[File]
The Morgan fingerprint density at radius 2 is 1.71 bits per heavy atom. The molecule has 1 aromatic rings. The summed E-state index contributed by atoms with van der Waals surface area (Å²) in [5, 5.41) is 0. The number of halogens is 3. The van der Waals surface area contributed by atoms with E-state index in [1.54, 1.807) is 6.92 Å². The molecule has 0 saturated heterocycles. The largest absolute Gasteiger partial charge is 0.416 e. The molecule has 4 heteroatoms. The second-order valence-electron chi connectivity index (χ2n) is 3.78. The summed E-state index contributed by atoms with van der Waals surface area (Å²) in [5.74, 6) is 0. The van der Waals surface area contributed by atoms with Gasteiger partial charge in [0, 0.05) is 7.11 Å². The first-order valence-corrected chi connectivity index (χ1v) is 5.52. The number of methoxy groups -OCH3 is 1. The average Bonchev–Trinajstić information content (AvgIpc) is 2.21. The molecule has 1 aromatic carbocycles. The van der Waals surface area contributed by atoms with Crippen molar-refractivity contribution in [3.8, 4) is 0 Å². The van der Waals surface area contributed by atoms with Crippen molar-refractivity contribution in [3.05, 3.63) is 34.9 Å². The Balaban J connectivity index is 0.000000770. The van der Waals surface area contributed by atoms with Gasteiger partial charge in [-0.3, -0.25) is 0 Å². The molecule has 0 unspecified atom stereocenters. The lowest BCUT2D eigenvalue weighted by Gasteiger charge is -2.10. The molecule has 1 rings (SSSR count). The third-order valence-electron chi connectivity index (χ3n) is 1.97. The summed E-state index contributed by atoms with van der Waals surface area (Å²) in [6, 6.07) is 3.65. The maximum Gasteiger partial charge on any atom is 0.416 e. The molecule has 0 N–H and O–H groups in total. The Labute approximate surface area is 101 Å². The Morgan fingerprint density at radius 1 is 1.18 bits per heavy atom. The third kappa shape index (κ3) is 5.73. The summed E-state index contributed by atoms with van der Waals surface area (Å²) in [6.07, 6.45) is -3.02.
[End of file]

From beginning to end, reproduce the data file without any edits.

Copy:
The Morgan fingerprint density at radius 2 is 1.71 bits per heavy atom. The molecule has 1 aromatic rings. The summed E-state index contributed by atoms with van der Waals surface area (Å²) in [5, 5.41) is 0. The number of halogens is 3. The van der Waals surface area contributed by atoms with E-state index in [1.54, 1.807) is 6.92 Å². The molecule has 0 saturated heterocycles. The largest absolute Gasteiger partial charge is 0.416 e. The molecule has 4 heteroatoms. The second-order valence-electron chi connectivity index (χ2n) is 3.78. The summed E-state index contributed by atoms with van der Waals surface area (Å²) in [5.74, 6) is 0. The van der Waals surface area contributed by atoms with Gasteiger partial charge in [0, 0.05) is 7.11 Å². The first-order valence-corrected chi connectivity index (χ1v) is 5.52. The number of methoxy groups -OCH3 is 1. The average Bonchev–Trinajstić information content (AvgIpc) is 2.21. The molecule has 1 aromatic carbocycles. The van der Waals surface area contributed by atoms with Crippen molar-refractivity contribution in [3.8, 4) is 0 Å². The van der Waals surface area contributed by atoms with Crippen molar-refractivity contribution in [3.05, 3.63) is 34.9 Å². The Balaban J connectivity index is 0.000000770. The van der Waals surface area contributed by atoms with Gasteiger partial charge in [-0.3, -0.25) is 0 Å². The molecule has 0 unspecified atom stereocenters. The lowest BCUT2D eigenvalue weighted by Gasteiger charge is -2.10. The molecule has 1 rings (SSSR count). The third-order valence-electron chi connectivity index (χ3n) is 1.97. The summed E-state index contributed by atoms with van der Waals surface area (Å²) in [6, 6.07) is 3.65. The maximum Gasteiger partial charge on any atom is 0.416 e. The molecule has 0 N–H and O–H groups in total. The Labute approximate surface area is 101 Å². The Morgan fingerprint density at radius 1 is 1.18 bits per heavy atom. The third kappa shape index (κ3) is 5.73. The summed E-state index contributed by atoms with van der Waals surface area (Å²) in [6.07, 6.45) is -3.02.